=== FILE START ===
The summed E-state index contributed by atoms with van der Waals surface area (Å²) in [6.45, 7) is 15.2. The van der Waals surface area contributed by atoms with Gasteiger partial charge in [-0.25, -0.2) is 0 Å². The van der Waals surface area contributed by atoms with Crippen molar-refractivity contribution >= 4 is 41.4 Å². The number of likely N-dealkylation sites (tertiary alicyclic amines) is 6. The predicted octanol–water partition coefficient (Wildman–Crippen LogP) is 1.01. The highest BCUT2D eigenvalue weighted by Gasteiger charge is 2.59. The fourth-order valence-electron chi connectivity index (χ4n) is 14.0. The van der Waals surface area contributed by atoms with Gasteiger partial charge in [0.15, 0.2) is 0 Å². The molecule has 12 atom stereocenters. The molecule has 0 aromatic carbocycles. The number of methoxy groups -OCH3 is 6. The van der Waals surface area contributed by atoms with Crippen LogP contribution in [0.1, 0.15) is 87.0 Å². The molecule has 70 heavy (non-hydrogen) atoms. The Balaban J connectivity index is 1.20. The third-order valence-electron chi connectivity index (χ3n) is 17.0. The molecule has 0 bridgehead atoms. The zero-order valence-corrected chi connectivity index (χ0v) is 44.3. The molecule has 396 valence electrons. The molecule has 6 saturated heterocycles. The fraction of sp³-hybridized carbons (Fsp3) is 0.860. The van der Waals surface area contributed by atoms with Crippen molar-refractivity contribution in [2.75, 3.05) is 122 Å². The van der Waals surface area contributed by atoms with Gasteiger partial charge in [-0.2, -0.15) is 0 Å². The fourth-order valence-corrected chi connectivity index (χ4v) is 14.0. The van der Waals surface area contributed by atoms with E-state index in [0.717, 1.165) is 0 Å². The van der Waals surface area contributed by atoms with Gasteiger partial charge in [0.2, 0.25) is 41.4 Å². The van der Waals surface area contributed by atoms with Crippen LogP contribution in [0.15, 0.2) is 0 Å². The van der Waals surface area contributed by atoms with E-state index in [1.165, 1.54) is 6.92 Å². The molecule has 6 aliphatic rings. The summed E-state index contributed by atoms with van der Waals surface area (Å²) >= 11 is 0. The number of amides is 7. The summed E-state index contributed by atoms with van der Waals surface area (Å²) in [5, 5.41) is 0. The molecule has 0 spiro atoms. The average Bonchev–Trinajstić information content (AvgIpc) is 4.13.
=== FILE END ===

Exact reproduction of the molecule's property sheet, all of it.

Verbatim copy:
The summed E-state index contributed by atoms with van der Waals surface area (Å²) in [6.45, 7) is 15.2. The van der Waals surface area contributed by atoms with Gasteiger partial charge in [-0.25, -0.2) is 0 Å². The van der Waals surface area contributed by atoms with Crippen molar-refractivity contribution >= 4 is 41.4 Å². The number of likely N-dealkylation sites (tertiary alicyclic amines) is 6. The predicted octanol–water partition coefficient (Wildman–Crippen LogP) is 1.01. The highest BCUT2D eigenvalue weighted by Gasteiger charge is 2.59. The fourth-order valence-electron chi connectivity index (χ4n) is 14.0. The van der Waals surface area contributed by atoms with Gasteiger partial charge in [0.15, 0.2) is 0 Å². The molecule has 12 atom stereocenters. The molecule has 0 aromatic carbocycles. The number of methoxy groups -OCH3 is 6. The van der Waals surface area contributed by atoms with Crippen LogP contribution in [0.1, 0.15) is 87.0 Å². The molecule has 70 heavy (non-hydrogen) atoms. The Balaban J connectivity index is 1.20. The third-order valence-electron chi connectivity index (χ3n) is 17.0. The molecule has 0 bridgehead atoms. The zero-order valence-corrected chi connectivity index (χ0v) is 44.3. The molecule has 396 valence electrons. The molecule has 6 saturated heterocycles. The fraction of sp³-hybridized carbons (Fsp3) is 0.860. The van der Waals surface area contributed by atoms with Crippen molar-refractivity contribution in [2.75, 3.05) is 122 Å². The van der Waals surface area contributed by atoms with Gasteiger partial charge in [-0.2, -0.15) is 0 Å². The fourth-order valence-corrected chi connectivity index (χ4v) is 14.0. The van der Waals surface area contributed by atoms with E-state index in [0.717, 1.165) is 0 Å². The van der Waals surface area contributed by atoms with Gasteiger partial charge in [0.2, 0.25) is 41.4 Å². The van der Waals surface area contributed by atoms with Crippen LogP contribution in [0.15, 0.2) is 0 Å². The van der Waals surface area contributed by atoms with E-state index in [1.165, 1.54) is 6.92 Å². The molecule has 6 aliphatic rings. The summed E-state index contributed by atoms with van der Waals surface area (Å²) >= 11 is 0. The number of amides is 7. The summed E-state index contributed by atoms with van der Waals surface area (Å²) in [5, 5.41) is 0. The molecule has 0 spiro atoms. The average Bonchev–Trinajstić information content (AvgIpc) is 4.13.